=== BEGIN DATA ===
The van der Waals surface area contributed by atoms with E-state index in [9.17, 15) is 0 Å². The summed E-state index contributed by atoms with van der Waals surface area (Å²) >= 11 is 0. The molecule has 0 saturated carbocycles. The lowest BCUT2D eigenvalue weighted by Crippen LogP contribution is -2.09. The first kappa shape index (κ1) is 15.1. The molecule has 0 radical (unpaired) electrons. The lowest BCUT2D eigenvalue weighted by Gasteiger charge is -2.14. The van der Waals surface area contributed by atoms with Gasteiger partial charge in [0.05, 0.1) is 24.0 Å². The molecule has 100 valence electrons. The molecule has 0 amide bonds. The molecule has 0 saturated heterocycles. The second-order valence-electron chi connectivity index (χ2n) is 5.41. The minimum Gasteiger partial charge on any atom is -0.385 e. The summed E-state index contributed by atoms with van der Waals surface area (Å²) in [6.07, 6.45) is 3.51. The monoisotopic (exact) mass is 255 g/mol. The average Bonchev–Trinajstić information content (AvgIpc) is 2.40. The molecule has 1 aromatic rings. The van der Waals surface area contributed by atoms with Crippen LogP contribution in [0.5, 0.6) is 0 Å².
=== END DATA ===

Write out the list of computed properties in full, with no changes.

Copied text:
The van der Waals surface area contributed by atoms with E-state index in [9.17, 15) is 0 Å². The summed E-state index contributed by atoms with van der Waals surface area (Å²) >= 11 is 0. The molecule has 0 saturated carbocycles. The lowest BCUT2D eigenvalue weighted by Crippen LogP contribution is -2.09. The first kappa shape index (κ1) is 15.1. The molecule has 0 radical (unpaired) electrons. The lowest BCUT2D eigenvalue weighted by Gasteiger charge is -2.14. The van der Waals surface area contributed by atoms with Gasteiger partial charge in [0.05, 0.1) is 24.0 Å². The molecule has 100 valence electrons. The molecule has 0 amide bonds. The molecule has 0 saturated heterocycles. The second-order valence-electron chi connectivity index (χ2n) is 5.41. The minimum Gasteiger partial charge on any atom is -0.385 e. The summed E-state index contributed by atoms with van der Waals surface area (Å²) in [6.07, 6.45) is 3.51. The monoisotopic (exact) mass is 255 g/mol. The average Bonchev–Trinajstić information content (AvgIpc) is 2.40. The molecule has 1 aromatic rings. The van der Waals surface area contributed by atoms with Crippen LogP contribution in [0.5, 0.6) is 0 Å².